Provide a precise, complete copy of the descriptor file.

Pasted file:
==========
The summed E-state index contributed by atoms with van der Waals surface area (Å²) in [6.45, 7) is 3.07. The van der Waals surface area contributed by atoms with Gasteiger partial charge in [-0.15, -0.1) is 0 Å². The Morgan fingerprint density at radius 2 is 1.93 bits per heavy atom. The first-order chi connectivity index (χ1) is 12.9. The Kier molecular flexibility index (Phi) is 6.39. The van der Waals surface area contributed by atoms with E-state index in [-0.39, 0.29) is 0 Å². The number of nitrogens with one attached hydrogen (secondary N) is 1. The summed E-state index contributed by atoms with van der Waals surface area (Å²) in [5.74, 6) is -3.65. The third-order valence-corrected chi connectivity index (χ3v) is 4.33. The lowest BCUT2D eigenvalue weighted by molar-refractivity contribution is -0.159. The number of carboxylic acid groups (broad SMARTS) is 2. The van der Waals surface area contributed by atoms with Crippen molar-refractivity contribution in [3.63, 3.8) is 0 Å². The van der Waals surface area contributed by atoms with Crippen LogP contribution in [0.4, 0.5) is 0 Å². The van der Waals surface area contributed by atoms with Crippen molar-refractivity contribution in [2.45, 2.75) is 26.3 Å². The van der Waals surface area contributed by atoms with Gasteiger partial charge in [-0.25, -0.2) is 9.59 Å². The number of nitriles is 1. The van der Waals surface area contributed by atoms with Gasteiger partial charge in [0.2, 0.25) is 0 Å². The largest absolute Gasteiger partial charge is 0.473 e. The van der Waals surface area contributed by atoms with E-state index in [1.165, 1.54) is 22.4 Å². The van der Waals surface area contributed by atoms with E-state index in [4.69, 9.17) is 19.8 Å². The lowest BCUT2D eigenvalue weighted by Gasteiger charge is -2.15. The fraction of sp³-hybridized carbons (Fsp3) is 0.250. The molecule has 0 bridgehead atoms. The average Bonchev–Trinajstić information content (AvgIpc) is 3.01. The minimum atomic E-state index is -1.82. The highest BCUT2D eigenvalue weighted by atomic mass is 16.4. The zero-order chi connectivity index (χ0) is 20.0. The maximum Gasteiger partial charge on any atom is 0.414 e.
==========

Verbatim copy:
The summed E-state index contributed by atoms with van der Waals surface area (Å²) in [6.45, 7) is 3.07. The van der Waals surface area contributed by atoms with Gasteiger partial charge in [-0.15, -0.1) is 0 Å². The Morgan fingerprint density at radius 2 is 1.93 bits per heavy atom. The first-order chi connectivity index (χ1) is 12.9. The Kier molecular flexibility index (Phi) is 6.39. The van der Waals surface area contributed by atoms with E-state index in [-0.39, 0.29) is 0 Å². The number of nitrogens with one attached hydrogen (secondary N) is 1. The summed E-state index contributed by atoms with van der Waals surface area (Å²) in [5.74, 6) is -3.65. The third-order valence-corrected chi connectivity index (χ3v) is 4.33. The lowest BCUT2D eigenvalue weighted by molar-refractivity contribution is -0.159. The number of carboxylic acid groups (broad SMARTS) is 2. The van der Waals surface area contributed by atoms with Crippen molar-refractivity contribution in [3.63, 3.8) is 0 Å². The van der Waals surface area contributed by atoms with Crippen LogP contribution in [0.4, 0.5) is 0 Å². The van der Waals surface area contributed by atoms with Crippen molar-refractivity contribution in [2.45, 2.75) is 26.3 Å². The van der Waals surface area contributed by atoms with Gasteiger partial charge in [-0.25, -0.2) is 9.59 Å². The number of nitriles is 1. The van der Waals surface area contributed by atoms with Gasteiger partial charge in [0.2, 0.25) is 0 Å². The largest absolute Gasteiger partial charge is 0.473 e. The van der Waals surface area contributed by atoms with E-state index in [1.165, 1.54) is 22.4 Å². The van der Waals surface area contributed by atoms with E-state index in [4.69, 9.17) is 19.8 Å². The lowest BCUT2D eigenvalue weighted by Gasteiger charge is -2.15. The fraction of sp³-hybridized carbons (Fsp3) is 0.250. The molecule has 0 bridgehead atoms. The average Bonchev–Trinajstić information content (AvgIpc) is 3.01. The minimum atomic E-state index is -1.82. The highest BCUT2D eigenvalue weighted by atomic mass is 16.4. The zero-order chi connectivity index (χ0) is 20.0. The maximum Gasteiger partial charge on any atom is 0.414 e.